Last night, after my boffo lecture at Rosecliff (1902, McKim, Mead & White), I strolled down Bellevue Avenue, in the company of the Preservation Society of Newport County’s Lise Dube-Scherr, by another gem of that thoroughfare, the Audrain Building. Its glorious restoration by Northeast Collaborative Architects is featured in the latest Traditional Building. Emily O’Brien’s “Renovation of the Audrain Building,” explains the excellent work on the Audrain, designed by Bruce Price in 1903. It is joined on its block by, among others, the famous Newport Casino, also by McKim, Mead & White.

Most extraordinary was the architects’ refabrication of the lost element of the Audrain’s cornice, a balustrade crowned by a dozen upstanding lions, fallen or removed after the hurricane of 1938. John Grosvener, a founding principal of the firm, told O’Brien that “the terra-cotta elements, including the balustrade and lions, were,” as she put it, “created by Boston Valley Terra Cotta of Orchard Park, N.Y. The new lions were sculpted by Allison Newsome of Warren, R.I. Using historic photos, she first rendered the lion in clay in a ¼-scale model before sculpting it full size. Plaster molds were then created so that the 12 lions could be reproduced. Each lion weighs 350 pounds and is made of 16 pieces.”

The first floor of the building, originally headquarters of the antiques empire of Adolphe L. Audrain, is now an automobile museum, with exhibits that rotate every three months. The museum has wood flooring and a ceiling braced by massive steel trusses to uphold, on the second floor, a luxurious set of office suites, paneled and with custom millwork and coffered ceilings.

The photographs accompanying O’Brien’s article, by Ben Jacobsen, and prose imagery by O’Brien such as that of loaded Newporters racing hellbent down Bellevue Avenue in their fancy horseless carriages before the turn of the century, make this TB article a delicious read.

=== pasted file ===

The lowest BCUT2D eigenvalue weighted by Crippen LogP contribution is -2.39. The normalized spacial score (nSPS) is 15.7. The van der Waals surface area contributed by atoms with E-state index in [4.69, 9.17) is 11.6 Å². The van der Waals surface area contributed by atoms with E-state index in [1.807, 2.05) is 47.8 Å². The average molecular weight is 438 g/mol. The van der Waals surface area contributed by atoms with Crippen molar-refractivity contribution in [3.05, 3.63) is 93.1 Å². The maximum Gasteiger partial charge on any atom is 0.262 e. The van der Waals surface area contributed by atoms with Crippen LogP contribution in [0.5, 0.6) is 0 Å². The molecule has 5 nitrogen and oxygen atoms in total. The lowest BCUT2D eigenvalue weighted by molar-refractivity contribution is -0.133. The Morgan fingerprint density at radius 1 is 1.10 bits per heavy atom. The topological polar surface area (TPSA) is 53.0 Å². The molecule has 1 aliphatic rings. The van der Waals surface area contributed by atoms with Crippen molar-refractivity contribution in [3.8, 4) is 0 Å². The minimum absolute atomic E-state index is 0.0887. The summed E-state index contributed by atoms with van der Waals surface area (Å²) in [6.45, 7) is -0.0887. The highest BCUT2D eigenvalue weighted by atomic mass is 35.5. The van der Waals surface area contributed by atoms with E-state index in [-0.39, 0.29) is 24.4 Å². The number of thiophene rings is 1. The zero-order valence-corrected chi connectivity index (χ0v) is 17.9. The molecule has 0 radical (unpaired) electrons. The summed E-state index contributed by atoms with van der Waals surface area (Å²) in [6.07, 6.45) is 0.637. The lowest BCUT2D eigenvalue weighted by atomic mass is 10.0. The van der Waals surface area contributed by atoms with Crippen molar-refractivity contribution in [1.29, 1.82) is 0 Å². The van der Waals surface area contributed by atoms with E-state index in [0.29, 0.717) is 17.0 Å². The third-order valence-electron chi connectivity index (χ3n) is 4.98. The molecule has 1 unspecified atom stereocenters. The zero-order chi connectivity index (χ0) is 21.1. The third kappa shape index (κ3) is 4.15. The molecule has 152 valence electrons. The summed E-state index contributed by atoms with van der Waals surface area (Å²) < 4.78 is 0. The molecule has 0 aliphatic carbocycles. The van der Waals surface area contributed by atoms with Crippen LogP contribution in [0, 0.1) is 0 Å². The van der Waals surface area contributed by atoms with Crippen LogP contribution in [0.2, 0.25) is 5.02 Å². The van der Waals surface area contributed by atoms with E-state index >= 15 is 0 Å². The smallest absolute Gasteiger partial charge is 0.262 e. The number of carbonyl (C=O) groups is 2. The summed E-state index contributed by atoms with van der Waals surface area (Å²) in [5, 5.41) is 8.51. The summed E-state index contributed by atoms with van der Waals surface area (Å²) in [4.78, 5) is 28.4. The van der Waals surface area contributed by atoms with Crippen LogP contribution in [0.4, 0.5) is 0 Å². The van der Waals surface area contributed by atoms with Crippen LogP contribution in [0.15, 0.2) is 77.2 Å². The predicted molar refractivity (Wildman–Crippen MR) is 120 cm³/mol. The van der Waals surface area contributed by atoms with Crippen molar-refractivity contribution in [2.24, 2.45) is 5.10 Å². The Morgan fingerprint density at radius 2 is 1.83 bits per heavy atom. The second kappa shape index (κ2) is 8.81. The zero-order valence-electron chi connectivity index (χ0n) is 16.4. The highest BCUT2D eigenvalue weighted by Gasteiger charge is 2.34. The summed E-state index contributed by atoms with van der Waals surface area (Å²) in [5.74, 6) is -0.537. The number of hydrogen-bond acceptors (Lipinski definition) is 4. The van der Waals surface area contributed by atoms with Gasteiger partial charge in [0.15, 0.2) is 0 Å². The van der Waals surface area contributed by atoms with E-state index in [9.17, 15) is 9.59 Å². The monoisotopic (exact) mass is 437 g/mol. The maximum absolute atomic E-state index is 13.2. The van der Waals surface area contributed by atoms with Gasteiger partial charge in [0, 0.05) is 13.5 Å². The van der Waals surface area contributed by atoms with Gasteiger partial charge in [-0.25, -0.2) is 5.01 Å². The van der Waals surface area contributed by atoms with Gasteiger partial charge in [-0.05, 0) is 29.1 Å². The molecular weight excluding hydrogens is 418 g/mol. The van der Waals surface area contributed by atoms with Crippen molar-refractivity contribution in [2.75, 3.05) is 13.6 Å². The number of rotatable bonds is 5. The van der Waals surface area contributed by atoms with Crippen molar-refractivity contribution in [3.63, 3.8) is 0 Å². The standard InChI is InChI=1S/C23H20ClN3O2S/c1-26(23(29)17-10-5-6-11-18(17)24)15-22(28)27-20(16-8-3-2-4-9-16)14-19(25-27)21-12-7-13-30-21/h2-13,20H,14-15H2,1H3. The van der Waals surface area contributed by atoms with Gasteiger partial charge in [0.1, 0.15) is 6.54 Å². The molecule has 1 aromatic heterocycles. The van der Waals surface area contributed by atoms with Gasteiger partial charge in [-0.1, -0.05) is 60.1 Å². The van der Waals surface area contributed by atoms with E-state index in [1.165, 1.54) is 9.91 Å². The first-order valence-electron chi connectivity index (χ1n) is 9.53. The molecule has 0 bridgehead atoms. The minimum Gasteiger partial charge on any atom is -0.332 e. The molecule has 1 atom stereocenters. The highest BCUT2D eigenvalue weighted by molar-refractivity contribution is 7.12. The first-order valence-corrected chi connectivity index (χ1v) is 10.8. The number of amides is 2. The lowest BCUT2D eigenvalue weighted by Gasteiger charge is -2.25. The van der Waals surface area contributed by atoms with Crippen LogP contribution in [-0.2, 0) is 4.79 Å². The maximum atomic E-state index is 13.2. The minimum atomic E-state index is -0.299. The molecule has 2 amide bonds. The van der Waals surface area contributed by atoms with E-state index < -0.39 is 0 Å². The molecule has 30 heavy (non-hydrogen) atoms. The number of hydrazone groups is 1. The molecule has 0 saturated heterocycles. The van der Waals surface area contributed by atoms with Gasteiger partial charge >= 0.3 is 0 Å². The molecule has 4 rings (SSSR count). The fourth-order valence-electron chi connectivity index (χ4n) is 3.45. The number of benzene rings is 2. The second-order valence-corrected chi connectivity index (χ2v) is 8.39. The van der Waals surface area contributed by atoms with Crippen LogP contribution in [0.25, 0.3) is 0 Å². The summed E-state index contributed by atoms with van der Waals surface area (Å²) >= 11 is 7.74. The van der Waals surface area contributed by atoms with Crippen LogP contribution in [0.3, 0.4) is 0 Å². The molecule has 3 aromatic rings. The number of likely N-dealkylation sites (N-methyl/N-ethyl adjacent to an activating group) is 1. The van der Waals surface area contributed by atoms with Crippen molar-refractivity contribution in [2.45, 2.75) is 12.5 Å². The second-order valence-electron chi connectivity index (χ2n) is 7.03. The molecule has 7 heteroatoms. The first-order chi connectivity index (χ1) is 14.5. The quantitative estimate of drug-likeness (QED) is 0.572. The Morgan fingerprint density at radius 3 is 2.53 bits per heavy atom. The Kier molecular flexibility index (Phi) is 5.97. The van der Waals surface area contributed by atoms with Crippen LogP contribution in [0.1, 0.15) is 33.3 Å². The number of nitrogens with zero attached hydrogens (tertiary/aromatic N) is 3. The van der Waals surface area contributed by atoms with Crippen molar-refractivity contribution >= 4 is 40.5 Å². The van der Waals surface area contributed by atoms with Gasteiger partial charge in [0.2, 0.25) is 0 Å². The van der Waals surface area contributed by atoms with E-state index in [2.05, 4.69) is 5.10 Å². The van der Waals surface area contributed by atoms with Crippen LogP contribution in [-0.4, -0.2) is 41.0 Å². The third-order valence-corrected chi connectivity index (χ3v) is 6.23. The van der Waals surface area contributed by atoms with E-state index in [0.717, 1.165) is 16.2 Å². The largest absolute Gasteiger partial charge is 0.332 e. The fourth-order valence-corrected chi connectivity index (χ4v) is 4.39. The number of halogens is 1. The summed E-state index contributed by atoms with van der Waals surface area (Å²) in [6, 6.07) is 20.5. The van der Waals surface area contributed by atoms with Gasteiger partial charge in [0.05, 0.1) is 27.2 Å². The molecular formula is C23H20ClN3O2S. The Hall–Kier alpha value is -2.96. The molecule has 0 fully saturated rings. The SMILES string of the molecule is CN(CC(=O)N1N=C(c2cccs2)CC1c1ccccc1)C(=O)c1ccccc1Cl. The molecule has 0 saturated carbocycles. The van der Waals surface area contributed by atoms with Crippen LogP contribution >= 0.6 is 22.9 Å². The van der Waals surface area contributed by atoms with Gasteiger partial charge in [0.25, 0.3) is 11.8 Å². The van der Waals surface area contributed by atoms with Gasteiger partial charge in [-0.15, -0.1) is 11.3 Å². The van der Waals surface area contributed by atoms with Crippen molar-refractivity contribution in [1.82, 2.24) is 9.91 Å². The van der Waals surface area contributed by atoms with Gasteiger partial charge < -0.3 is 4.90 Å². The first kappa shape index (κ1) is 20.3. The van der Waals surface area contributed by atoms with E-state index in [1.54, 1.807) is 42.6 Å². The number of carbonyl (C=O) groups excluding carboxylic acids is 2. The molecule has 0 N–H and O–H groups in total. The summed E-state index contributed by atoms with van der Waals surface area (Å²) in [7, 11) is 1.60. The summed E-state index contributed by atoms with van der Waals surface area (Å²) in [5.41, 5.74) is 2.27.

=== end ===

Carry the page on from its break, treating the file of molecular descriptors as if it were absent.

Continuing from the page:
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Artist-in-chief to Louis XIV

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Allegory of Louis XIV, the King armed on land and at sea, 1678, by Charles Le Brun (1619-1690), preparatory sketch for the ceiling of the Hall of Mirrors in Versailles. (Photo by DeAgostini/Getty Images); Auxerre, Musees D’Art.

Charles Le Brun (1619-1690) was “premier peintre du roi, director of the Gobelins manufactory and rector of the Académie royale de peinture et de sculpture.” He was also an architect. Let’s just say that he wore a number of hats. Le Brun set himself the task, in the words of author Wolf Burchard, of creating “a repeatable and easily recognizable visual language associated with Louis XIV, in order to translate the king’s political claims for absolute power into a visual form.”

For classicists, who benefit from their own well-formulated architectural language, Le Brun’s ambition must be intriguing, whether he achieved it or not. Burchard, who has written The Sovereign Artist in order to examine Le Brun’s techniques, will lecture at the Boston Design Center at 2 p.m. this Friday at an event sponsored by the New England chapter of the Institute of Classical Architecture & Art. The lecture is free and open to the public. Reservations can be made at this link.